In 2007, Miller Beach Surf Club, Inc. (Surf Club), submitted applications to the Board of Zoning Appeals of the Town of Brookhaven (BZA) for certificates of an existing use and for an extension of a nonconforming use. The BZA granted the applications. In 2008, the petitioner Martinos commenced a proceeding to annul the BZA’s determination. The trial court granted the petition, annulled the determination, and remitted the matter to the BZA for a new determination.
Following remittal, the BZA granted the Surf Club’s applications again. The petitioner commenced a second proceeding alleging that the BZA’s determination was arbitrary and capricious. The trial court denied the parts of the petition which were to annul the BZA’s determination to grant the applications for a certificate of existing use and an extension of nonconforming use. The petitioner appealed.
The appellate court reminded that determinations of local zoning boards are entitled to great deference, and will be set aside only if it is illegal, arbitrary and capricious, or irrational. Further, the court noted that “… nonconforming uses or structures, in existence when a zoning ordinance is enacted, are, as a general rule, constitutionally protected and will be permitted to continue, notwithstanding the contrary provisions of the ordinance.” “ The owner must establish that the allegedly pre-existing use or structure was legal prior to the enactment of the prohibitive zoning ordinance. Here, the Surf Club established that its existing use of the clubhouse, office building, and one-family dwelling were legal prior to the enactment of the zoning ordinance, which rendered that existing use nonconforming. The Surf Club established the existence of a legal nonconforming use. However, the Surf Club’s erection of the decks, the awning, the gazebo, and the detached shed and the completion of certain alterations to its clubhouse, constituted an impermissible extension of the nonconforming use, not just a mere increase in volume or intensity of the same nonconforming use. Therefore, the BZA’s determination to grant the Surf Club’s application violated the Code of Town of Brookhaven § 85–883(A)(2), which prohibited the extension of nonconforming uses. Accordingly, the portion of the BZA’s determination which granted the Surf Club’s application for an extension of nonconforming use was arbitrary and capricious and should have been annulled by the court below.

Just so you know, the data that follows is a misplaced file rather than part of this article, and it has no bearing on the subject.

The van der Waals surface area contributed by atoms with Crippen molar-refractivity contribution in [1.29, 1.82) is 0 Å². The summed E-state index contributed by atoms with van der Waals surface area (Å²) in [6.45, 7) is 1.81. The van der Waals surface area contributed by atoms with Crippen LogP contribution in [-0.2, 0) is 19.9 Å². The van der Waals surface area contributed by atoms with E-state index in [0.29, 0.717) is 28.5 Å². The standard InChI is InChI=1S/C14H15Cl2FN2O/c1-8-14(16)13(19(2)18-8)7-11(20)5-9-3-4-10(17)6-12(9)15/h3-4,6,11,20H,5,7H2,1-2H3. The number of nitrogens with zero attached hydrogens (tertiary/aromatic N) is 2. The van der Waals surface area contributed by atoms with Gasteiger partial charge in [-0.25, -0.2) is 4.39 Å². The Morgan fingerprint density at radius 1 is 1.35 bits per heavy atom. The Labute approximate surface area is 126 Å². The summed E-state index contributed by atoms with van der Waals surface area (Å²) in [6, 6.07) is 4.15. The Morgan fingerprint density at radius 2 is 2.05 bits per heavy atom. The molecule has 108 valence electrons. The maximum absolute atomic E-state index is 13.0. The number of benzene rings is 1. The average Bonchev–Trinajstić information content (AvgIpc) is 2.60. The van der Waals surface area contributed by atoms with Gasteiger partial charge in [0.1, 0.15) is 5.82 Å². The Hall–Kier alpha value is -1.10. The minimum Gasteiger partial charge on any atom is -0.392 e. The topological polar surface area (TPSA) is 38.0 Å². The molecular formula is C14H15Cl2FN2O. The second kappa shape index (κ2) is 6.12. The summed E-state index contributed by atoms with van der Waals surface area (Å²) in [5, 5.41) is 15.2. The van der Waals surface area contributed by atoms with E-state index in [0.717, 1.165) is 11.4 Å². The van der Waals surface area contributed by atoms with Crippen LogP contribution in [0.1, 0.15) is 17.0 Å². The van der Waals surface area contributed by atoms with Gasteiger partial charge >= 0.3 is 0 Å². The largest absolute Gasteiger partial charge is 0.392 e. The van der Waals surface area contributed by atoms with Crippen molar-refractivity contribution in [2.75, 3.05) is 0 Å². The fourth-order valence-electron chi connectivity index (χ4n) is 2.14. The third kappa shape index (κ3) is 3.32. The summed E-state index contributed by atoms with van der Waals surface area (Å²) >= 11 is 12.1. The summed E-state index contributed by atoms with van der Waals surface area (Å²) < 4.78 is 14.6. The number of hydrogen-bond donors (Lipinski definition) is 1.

Martinos v Bd. of Zoning Appeals of Town of Brookhaven, 2016 WL 1442176 (NYAD 2 Dept. 4/13/2016)